The House of Representatives has acted to address our longer life spans and a growing crisis for retirees. It has issued "The Setting Every Community Up for Retirement Enhancement Act of 2019," or “The Secure Act” for brevity. Should the legislation be passed by the Senate and signed by the president, it may have important implications for your estate planning.
Increase the RMD Age – More Time to Grow Your Wealth
The Act proposes to increase the age from 70½ to 72 when required minimum distributions (RMDs) must begin from retirement plans. Those planning their estates will be able to factor into their planning this additional time to grow their retirement savings.
10-Year Rule – Shorter Window for Beneficiaries to Take RMDs
Currently, when an IRA owner dies, non-spousal heirs of any age, regardless of the type of IRA, must take RMDs based on their life expectancy. The younger the beneficiary, the lower the RMD, which allows more funds to remain in the IRA to stretch the IRA over time — perhaps over decades. This Stretch IRA strategy would be greatly diminished under the Act as retirement accounts would be forced to distribute the entire IRA within 10 years of the owner’s death, except when the beneficiary is:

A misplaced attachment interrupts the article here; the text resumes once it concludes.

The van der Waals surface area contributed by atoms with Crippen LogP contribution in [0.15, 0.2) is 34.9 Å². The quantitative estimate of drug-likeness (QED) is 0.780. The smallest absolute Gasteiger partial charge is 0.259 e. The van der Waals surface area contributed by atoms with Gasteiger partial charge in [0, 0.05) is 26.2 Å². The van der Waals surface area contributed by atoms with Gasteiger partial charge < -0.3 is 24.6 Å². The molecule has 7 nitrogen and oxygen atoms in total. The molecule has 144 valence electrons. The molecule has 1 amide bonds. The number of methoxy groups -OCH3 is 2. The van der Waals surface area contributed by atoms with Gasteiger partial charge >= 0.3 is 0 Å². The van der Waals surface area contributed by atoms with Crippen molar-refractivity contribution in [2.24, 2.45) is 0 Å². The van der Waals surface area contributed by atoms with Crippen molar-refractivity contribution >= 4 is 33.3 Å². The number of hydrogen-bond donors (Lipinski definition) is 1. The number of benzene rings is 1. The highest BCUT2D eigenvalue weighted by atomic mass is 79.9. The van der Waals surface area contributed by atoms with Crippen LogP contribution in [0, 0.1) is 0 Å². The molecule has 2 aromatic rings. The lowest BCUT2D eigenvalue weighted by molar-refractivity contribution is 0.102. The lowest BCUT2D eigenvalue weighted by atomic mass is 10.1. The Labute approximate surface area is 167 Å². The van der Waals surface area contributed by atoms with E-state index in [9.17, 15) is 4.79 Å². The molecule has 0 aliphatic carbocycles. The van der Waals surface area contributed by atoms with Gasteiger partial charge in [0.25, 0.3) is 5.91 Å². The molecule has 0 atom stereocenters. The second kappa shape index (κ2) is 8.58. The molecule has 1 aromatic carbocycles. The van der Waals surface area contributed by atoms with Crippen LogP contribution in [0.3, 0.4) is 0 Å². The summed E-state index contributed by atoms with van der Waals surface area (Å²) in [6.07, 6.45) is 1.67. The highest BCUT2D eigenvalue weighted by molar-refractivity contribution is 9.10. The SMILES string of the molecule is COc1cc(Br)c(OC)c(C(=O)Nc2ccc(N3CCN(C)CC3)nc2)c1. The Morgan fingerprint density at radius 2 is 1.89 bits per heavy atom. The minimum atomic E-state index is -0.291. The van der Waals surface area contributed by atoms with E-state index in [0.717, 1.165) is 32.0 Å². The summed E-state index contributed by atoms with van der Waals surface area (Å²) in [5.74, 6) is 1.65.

- the surviving spouse;
- disabled or chronically ill;
- not more than 10 years younger than the deceased IRA owner; or
- a child who hasn't reached majority age.
Additional Noteworthy Provisions
- Long-term part-time workers would be allowed to participate in 401(k) plans
- For qualified expenses, parents would be allowed to withdraw up to $5,000 from retirement accounts penalty-free within a year of a birth or adoption
- Parents would be permitted to withdraw up to $10,000 from 529 plans to repay student loans
If you have questions about the impact of The Secure Act on your circumstances, you can reach me at SDitman@BerdonLLP.com or contact to your Berdon advisor.
Scott T. Ditman, a tax partner and Chair, Personal Wealth Services at Berdon LLP, advises high net worth individuals and family/owner-managed business clients on building, preserving, and transferring wealth, estate and income tax issues, and succession and financial planning.